How ProKnow DVH Values Are Calculated

ProKnow as Independent 'Gold Standard'

Every TPS has its own technology (i.e. software algorithm) to take radiotherapy objects such as dose and structures and, from them, estimate dose volume histogram (DVH) and other important stats. Some DVH algorithms are more accurate than others, and unfortunately they are highly variable [Refs. 1, 2].

We have designed the ProKnow DVH engine to be an industry standard in terms of accuracy and quality. We have tested it using a rigorous testing strategy and benchmark datasets which has been recently published [ref. 2]. For a nice background, please see this presentation: DVH-revisited.pdf.

Our DVH and metric calculation engine is used for all submissions no matter what the TPS. This is good, because it drives out variability and ensures the highest accuracy. With the “real time” scoring system, you will never be surprised by your results, i.e., your metric results and plan scores are 100% transparent. However, you may notice some differences compared to your TPS results (differences which are usually minor, but sometimes important to the scoring). This is normal, and is due to how DVH calculations are implemented by different systems.

Methods Summary

Three of the most important aspects of DVH calculation (described in the document link, above), are (1) how is dose super-sampling implemented for small or complex volumes, and/or coarse dose grids, (2) how does the system handle volume 'end-capping' at superior and inferior borders, and (3) what dose bin resolution (Gy) is used to discretize the each voxel's dose?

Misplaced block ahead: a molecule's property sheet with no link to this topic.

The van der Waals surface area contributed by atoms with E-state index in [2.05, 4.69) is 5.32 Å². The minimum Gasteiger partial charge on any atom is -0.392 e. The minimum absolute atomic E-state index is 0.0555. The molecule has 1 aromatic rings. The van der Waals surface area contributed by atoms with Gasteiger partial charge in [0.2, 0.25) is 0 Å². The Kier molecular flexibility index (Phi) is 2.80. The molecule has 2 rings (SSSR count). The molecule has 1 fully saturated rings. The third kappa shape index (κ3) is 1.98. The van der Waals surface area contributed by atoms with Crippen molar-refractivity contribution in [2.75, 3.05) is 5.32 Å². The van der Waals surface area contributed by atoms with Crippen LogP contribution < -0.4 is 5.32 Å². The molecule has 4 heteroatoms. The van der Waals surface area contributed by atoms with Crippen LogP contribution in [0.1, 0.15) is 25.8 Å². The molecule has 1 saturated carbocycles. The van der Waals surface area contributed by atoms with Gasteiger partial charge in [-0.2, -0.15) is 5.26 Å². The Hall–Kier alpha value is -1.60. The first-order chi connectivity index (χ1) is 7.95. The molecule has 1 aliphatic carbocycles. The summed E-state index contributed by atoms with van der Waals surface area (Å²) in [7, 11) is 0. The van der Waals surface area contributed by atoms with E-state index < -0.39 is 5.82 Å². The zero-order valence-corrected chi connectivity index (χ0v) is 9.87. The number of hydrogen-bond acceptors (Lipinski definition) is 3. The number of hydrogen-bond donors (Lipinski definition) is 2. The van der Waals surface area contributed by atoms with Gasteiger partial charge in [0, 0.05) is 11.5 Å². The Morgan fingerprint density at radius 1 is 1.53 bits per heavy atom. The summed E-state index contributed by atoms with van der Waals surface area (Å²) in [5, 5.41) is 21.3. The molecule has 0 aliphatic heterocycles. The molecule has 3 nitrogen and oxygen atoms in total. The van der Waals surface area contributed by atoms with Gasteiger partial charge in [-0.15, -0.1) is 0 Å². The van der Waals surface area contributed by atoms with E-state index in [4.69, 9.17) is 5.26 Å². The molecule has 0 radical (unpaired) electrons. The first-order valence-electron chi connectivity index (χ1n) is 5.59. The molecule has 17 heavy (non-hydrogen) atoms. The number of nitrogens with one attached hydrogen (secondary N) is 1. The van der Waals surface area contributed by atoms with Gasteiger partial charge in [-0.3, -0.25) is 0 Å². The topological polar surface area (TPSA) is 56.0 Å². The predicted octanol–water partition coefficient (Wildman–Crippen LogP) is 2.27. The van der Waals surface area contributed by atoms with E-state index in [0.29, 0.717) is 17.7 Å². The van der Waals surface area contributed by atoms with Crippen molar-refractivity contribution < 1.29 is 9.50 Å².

Regarding dose bin resolution, the dose bin width will be calculated dynamically, per structure, to ensure that there are at least 1000 (and up to 10,000) bins along the dose axis for each structure, i.e. from zero dose to the structure's max dose. All of these parameters help ensure a smooth, high-resolution, and accurate DVH curve and extracted points.

In terms of super-sampling to get fine dose voxels per structure, ProKnow will do enough super-sampling to ensure at least 10,000 volume elements ("voxels") per structure, no matter how small. Sometimes this means super-sampling a dose resolution < 0.1 mm! Also, super-sampling will be used for any structure with a volume < 200 cc and/or for dose grid resolution < 3 mm.

To ensure min and max dose are captured accurately per structure, all contoured points (i.e., surface points) will have a point dose interpolated at their exact 3D coordinate. If that point dose is lower than the lowest sampled dose voxel inside the structure, or higher than the highest, the min or max dose for that structure will be updated accordingly.

Finally, on the topic of volumetric end-capping, ProKnow will ensure that the structure's inferior and superior border(s) will be extended halfway to the next dose grid slice, but not to exceed 2.0 mm. One particular TPS (Eclipse, from Varian) tends to underestimate structure volumes in these directions, leading to smaller volumes and less capture of steep dose gradients [2].

The dose bin resolution, super-sampling, min and max dose refinement, and end-capping rules specified above are improvements on the proven method published in literature. For more detail, please refer to the published article by Nelms et al., "Methods, software and datasets to verify DVH calculations against analytical values: Twenty Years Late(r)." [2]


[1] Ebert MV, et al. “Comparison of DVH data from multiple radiotherapy treatment planning systems,” Phys Med Biol. 2010 May; 55(11).

[2] Nelms BE, Stambaugh C, Hunt D, Tonner B, Zhang G, and Feygelman V. " Methods, software and datasets to verify DVH calculations against analytical values: Twenty Years Late(r)," Med Phys. 2015 Aug; 42(8).

[3] " DVH Revisited: Everything you (probably) already know and maybe some things you don’t (but should)," presented by Ben Nelms as part of 2017 AAMD webinar series for National Dosimetrist's Week.


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